You Got a DUI, What Happens Next?

An arrest for driving under the influence results in some serious short- and long-term consequences. Your vehicle will be towed, and the police will take you to jail. You might have to spend the night in jail to get sober, and the consequences continue to mount after your release. Immediate consequences include the following:

• A judge or magistrate could require that you post a bond to get out of jail
• If you refuse to take a field-sobriety, Breathalyzer or blood-alcohol test, many states will suspend your right to drive immediately
• The average cost of getting a DUI runs $10,000
• You will need to appear in court to answer the charges
• Many states impose mandatory jail time

Other Consequences of DUI Convictions
Conviction could result in losing your license, probation, jail time and driving restrictions, so getting legal representation is essential to safeguard your rights. Your job could be at stake due to a conviction or inability to drive. Most states require that you file an SR-22 to prove that you have insurance, but many companies will cancel your policy or raise your rates if you are convicted of driving under the influence. Other possible results of a DUI conviction include:

• A significant fine, legal fees and costs of posting bail.
• Mandatory driving classes or drug and alcohol treatment
• Liability in automobile accidents caused while driving intoxicated
• Installation of a Breathalyzer device on your automobile to start it

Strategy for Getting Stopped by Law Enforcement
Police can pull you over for a variety of reasons including nonfunctional signals, swerving and other signs of impairment. If you feel you have been targeted unfairly, you can try to get the judge to suppress evidence in court, but you need to cooperate with officers. Every move you make after being pulled over is scrutinized and possibly recorded. If you admit to having a beer or two, then officers may use this common admission to probe further. You must submit to any field or blood-alcohol tests or face additional charges and possible immediate loss of your driving privileges.

The best strategy is cooperation and telling the truth because getting caught in a lie will make things worse. Possible actions of the police include:

1. Searching your car for alcohol or drugs
2. Putting you through field sobriety tests such as walking a straight line, touching your nose with the tip of your finger and counting backwards
3. Taking a preliminary breath test to determine probable intoxication
4. Filming your actions to use in court
5. Taking your pulse if drug use is suspected

Dealing with Defense and the Aftermath of a DUI Conviction
The key to fighting charges is understanding the state’s DUI laws, exceptions and loopholes. Possible defenses for driving under the influence include:

• Challenging a field sobriety test
Police officers almost always feel that drivers fail these tests. The flashing lights and seriousness of the issue divide people’s attention and ruin concentration.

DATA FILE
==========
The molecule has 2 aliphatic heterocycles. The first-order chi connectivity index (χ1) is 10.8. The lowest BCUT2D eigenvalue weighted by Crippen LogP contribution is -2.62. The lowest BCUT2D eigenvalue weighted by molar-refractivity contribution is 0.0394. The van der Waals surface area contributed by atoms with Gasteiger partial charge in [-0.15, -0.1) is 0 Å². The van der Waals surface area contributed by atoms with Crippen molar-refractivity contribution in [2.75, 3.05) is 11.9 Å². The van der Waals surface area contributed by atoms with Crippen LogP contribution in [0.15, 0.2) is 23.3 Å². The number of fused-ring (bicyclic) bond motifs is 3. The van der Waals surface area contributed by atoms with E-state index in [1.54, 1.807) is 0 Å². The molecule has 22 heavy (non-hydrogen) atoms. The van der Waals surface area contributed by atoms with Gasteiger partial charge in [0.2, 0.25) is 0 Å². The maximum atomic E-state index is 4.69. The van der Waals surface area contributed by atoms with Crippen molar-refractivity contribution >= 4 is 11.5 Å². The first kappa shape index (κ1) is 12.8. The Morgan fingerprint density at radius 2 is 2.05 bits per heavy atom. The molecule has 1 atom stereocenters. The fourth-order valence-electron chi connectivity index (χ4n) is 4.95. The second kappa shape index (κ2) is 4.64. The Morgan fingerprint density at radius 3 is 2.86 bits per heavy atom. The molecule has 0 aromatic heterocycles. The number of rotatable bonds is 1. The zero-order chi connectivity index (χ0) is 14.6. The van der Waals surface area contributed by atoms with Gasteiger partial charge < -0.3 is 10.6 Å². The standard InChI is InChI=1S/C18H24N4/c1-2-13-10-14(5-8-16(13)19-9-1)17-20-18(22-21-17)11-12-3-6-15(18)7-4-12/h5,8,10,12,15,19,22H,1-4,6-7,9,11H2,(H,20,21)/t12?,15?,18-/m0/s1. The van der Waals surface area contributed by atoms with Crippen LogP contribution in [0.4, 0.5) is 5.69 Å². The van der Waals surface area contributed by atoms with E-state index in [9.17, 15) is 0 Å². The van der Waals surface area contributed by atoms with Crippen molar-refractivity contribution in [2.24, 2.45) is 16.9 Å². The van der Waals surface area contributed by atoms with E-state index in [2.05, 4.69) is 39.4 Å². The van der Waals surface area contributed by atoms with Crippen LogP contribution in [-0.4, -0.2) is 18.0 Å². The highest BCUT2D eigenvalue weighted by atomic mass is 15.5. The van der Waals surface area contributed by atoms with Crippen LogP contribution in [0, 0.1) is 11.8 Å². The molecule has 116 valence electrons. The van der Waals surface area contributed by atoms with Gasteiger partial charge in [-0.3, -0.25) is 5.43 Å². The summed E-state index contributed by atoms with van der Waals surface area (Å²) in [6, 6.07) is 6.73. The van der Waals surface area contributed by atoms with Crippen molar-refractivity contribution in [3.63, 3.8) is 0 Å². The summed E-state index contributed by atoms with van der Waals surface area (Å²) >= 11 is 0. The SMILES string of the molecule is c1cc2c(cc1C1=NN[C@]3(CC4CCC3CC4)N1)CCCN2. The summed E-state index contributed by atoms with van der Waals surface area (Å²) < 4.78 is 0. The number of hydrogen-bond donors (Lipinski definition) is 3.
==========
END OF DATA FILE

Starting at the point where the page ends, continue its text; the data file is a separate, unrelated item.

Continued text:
• Challenging BAC machines
Breath machines must be calibrated, and people have different breath-to-blood-alcohol percentages than the commonly assumed ratio of 2,100 to 1. Temperature can also affect the results.

• Proving that the officer’s reasons for stopping you weren’t justified
Officers occasionally stop drivers without legal grounds, and if this is the case, you can ask the judge to suppress any evidence that resulted from the stop.

• Fighting refusal to submit to a test
Refusing to submit to a test can be as fraught with consequences as a DUI, but you can fight the charge by showing that the officer’s explanations were confusing or misleading.

• Proving a sudden mechanical or medical problem
Erratic driving could be caused by a sudden failure in your car’s mechanical systems and/or electronics, or even road conditions. You can provide alternative explanations for bloodshot eyes and slurred speech such as a cold, allergy or sleep deprivation.

If convicted, you face fines, possible jail time, loss of your job and mandatory driving education or drug and alcohol evaluation. Details might include the following scenarios:

• Going to drunk driving school
Most states require some form of education for first-time DUI offenders. You will have to pay for the classes and pass a test before getting your license back.

• Drug and alcohol evaluation
Getting evaluated requires that you answer a series of questions about your lifestyle and how drugs and alcohol affect your life. Counselors might further require that you go through a treatment program.

• Going to jail
The judge might require that you go to jail. You could also get probation or a modified sentence that allows you to report on weekends.

More than 1.4 million people are arrested for first-time DUI offenses each year. They share the regret of getting caught and shame at being exposed, but dealing with the practical issues in an organized way is essential for minimizing consequences and getting your life back in order.

Author Bio:

Michael Rothman is a Maryland DUI Lawyer from the Law Offices of Michael S. Rothman. Rothman provides legal representation in Federal and State courts and provides legal advice in the areas of criminal defense.

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